George Speaight – Times Obituary

Puppeteer and historian whose extensive researches led to his writing the definitive works on the English toy theatre

WHEN, in 1932, F. J. Harvey Darton published his Children’s Books in England, a celebratory exhibition was laid on by the booksellers Bumpus at its premises in the Old Court House, Oxford Street, London. As part of the festivities, at 3.30 every afternoon His Amiability Sir Humpty Dumpty performed The Corsican Brothers on a toy theatre installed for the occasion.

His Amiability was the 18-year-old George Speaight who had not long left Haileybury School (through “family troubles”) and whose father had been trying to get him a job in the book trade. The boy was long-practised as an operator of toy theatres, having taken over a Pollock stage from his older brothers at the age of 10, and his success at the Bumpus event led to a burgeoning freelance career in this byway of theatrical entertainment. (Another performance of The Corsican Brothers at the George Inn, Southwark, in 1930 prompted a long and favourable report in the magazine Life and Letters Today.) George Victor Speaight was born in 1914. The theatre was very much in his blood — one of his two brothers was the actor Robert Speaight. But instead of following a conventional stage career he found himself more and more drawn to theatres-in-little and to the study of popular entertainment. During the 1930s he extended his work with toy theatres to training and performing as a puppeteer — apart from a brief, eccentric spell with Eric Gill at Piggots, where he worked on the farm.



His war service was not allowed to interrupt his theatrical interests. After initial enrolment in the Fire Service he became a wireless operator in the Merchant and, later, the Royal Navy; but he spent much time garnering and organising information about the history of toy theatres.

In 1944 a series of events — most notably Alan Keene’s takeover of Pollock’s, the historic company catering to toy theatre enthusiasts, and Speaight’s gaining full access to M. W.Stone’s huge annotated collection of juvenile drama prints — resulted in the publisher Macdonald & Co contracting for his “story of an obsession”.

Juvenile Drama: The History of the English Toy Theatre appeared in December 1946, and the dateline to its preface: “London — Glasgow — Bombay — Colombo 1945” indicates the vicissitudes of its composition. Carrying his research about with him, either in his head or in his kitbag, Speaight had contrived a study that was both authoritative and enriched by his personal enthusiasm, with acknowledgements to a host of helpers including the Colombo Public Library.

On his return home in 1946 he married the wood-engraver Mary Mudd who was on the staff of the Geffrye Museum, London, and he joined Alan Keene at Pollock’s. He did not confine his activities to toy theatre however.

In 1948 he and Ifan Kyrle Fletcher founded the Society for Theatre Research, of whose Theatre Notebook he would eventually become editorial manager. In 1950-51 he played the part of the puppeteer in the Edinburgh Festival/Old Vic production of Bartholomew Fair, and participated in performances with the Old Time Marionettes at the Festival of Britain. He also joined some like-minded friends in an informal club calling itself the Unconsidered Triflers — an early manifestation of the movement for collecting ephemera.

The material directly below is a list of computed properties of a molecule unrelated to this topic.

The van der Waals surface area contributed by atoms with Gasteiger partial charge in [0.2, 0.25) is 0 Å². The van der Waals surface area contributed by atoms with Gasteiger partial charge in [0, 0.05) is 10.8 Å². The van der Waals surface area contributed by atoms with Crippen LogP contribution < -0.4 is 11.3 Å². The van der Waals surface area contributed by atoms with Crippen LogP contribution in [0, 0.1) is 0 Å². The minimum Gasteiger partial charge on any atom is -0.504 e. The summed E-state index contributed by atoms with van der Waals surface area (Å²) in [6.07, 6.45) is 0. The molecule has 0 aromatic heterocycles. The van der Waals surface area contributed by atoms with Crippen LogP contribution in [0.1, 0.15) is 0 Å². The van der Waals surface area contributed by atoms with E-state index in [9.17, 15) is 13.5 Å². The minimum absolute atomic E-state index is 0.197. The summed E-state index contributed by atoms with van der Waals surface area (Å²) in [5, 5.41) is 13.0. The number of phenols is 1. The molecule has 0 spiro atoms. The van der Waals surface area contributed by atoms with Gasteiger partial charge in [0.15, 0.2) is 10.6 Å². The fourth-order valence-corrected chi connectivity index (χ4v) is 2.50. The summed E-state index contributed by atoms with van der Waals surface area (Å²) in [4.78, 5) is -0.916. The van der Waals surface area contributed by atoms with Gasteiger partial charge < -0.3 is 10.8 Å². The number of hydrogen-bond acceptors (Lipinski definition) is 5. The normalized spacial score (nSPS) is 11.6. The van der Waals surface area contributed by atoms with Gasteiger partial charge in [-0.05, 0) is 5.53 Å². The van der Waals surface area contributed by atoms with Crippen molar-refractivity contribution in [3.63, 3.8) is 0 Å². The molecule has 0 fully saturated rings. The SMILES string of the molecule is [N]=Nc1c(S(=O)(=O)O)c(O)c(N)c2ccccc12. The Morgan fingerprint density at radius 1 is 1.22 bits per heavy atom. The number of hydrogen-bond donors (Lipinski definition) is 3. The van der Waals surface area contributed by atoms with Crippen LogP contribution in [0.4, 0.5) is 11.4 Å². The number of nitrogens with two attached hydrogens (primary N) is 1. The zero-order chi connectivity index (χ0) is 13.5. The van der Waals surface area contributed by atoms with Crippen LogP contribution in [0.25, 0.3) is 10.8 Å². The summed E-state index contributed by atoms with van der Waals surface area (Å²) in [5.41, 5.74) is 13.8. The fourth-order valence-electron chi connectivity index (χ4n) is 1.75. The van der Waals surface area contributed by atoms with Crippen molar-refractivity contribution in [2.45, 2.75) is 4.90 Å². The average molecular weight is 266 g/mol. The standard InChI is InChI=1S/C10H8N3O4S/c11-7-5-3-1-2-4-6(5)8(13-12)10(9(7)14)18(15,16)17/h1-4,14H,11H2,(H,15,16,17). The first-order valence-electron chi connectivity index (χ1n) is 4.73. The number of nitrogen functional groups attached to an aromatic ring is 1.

In 1953, after a short period as public relations officer at the Nottingham Playhouse, Speaight was thrown back on his own resources and settled down to write his second major exploratory study: A History of the English Puppet Theatre (1955). Its publication almost coincided with a diversion of his career back towards what his father had planned in 1932. He entered the books trade as an editor of children’s encyclopaedias and reference book at Odhams Press, a company whose success in mass-market publishing contrasted sharply with the dedication to quality of George Rainbird, whose firm he joined in 1960. There he edited such extensive projects as the Catholic Encyclopaedia, and by the time of his retirement in 1974 he had become editorial director of Rainbird Reference.

Liberty from regular editorial work enabled him to give more time to his theatrical explorations. He continued to perform both with toy theatres and as a puppeteer, commencing regular annual tours of Germany as a puppet master. Back at home, revised editions of his two histories came out in 1969 and 1990, and there were added The Book of Clowns and A History of the Circus (both 1980) . An abortive study of pantomime, based on a tour of all the productions of a single winter season, led only to a spin-off about bawdy songs, which he vainly hoped would have the makings of a bestseller.

Speaight once described himself as a “frustrated actor”, but while he may never have enjoyed whatever glamour the large stage has to offer, he did enjoy the independence of the small one, where everything could be under his own control. His big, but adaptable, voice and his ebullient personality made him a master showman, and he was generous in his help to all who shared his affection for theatrical history.

In 2002, in his late eighties, at a conventional enough academic conference, he galvanised his audience with a rousing account of the tuppence-coloured glories of the miniature stage. A year later, at a Puppet Guild Festival, he put on a final performance of his showpiece, The Miller and His Men, complete with kettle whistle, tin tray and hammer for the concluding explosion.

Since then, however, he had suffered from increasingly poor health, and the death of his wife in November affected him greatly. He is survived by a son and daughter.

George Speaight, theatre historian and authority on the toy theatre, was born on September 6, 1914. He died on December 22, 2005, aged 91.